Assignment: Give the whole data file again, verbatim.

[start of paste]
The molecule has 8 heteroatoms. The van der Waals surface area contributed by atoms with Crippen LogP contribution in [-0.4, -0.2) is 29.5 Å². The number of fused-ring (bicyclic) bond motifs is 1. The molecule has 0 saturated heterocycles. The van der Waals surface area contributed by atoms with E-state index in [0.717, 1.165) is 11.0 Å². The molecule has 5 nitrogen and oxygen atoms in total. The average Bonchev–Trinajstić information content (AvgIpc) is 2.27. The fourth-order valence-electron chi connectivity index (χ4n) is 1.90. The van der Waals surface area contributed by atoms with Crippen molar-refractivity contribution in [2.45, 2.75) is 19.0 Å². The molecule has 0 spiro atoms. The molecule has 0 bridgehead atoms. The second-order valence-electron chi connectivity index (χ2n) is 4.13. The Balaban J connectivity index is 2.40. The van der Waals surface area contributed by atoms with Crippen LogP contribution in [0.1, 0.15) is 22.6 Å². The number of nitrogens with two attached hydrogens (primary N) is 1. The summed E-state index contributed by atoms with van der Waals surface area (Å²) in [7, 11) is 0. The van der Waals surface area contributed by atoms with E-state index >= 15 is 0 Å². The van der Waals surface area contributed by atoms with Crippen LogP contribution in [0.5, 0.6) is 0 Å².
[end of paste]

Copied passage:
The molecule has 8 heteroatoms. The van der Waals surface area contributed by atoms with Crippen LogP contribution in [-0.4, -0.2) is 29.5 Å². The number of fused-ring (bicyclic) bond motifs is 1. The molecule has 0 saturated heterocycles. The van der Waals surface area contributed by atoms with E-state index in [0.717, 1.165) is 11.0 Å². The molecule has 5 nitrogen and oxygen atoms in total. The average Bonchev–Trinajstić information content (AvgIpc) is 2.27. The fourth-order valence-electron chi connectivity index (χ4n) is 1.90. The van der Waals surface area contributed by atoms with Crippen molar-refractivity contribution in [2.45, 2.75) is 19.0 Å². The molecule has 0 spiro atoms. The molecule has 0 bridgehead atoms. The second-order valence-electron chi connectivity index (χ2n) is 4.13. The Balaban J connectivity index is 2.40. The van der Waals surface area contributed by atoms with Crippen LogP contribution in [0.1, 0.15) is 22.6 Å². The number of nitrogens with two attached hydrogens (primary N) is 1. The summed E-state index contributed by atoms with van der Waals surface area (Å²) in [7, 11) is 0. The van der Waals surface area contributed by atoms with E-state index >= 15 is 0 Å². The van der Waals surface area contributed by atoms with Crippen LogP contribution in [0.5, 0.6) is 0 Å².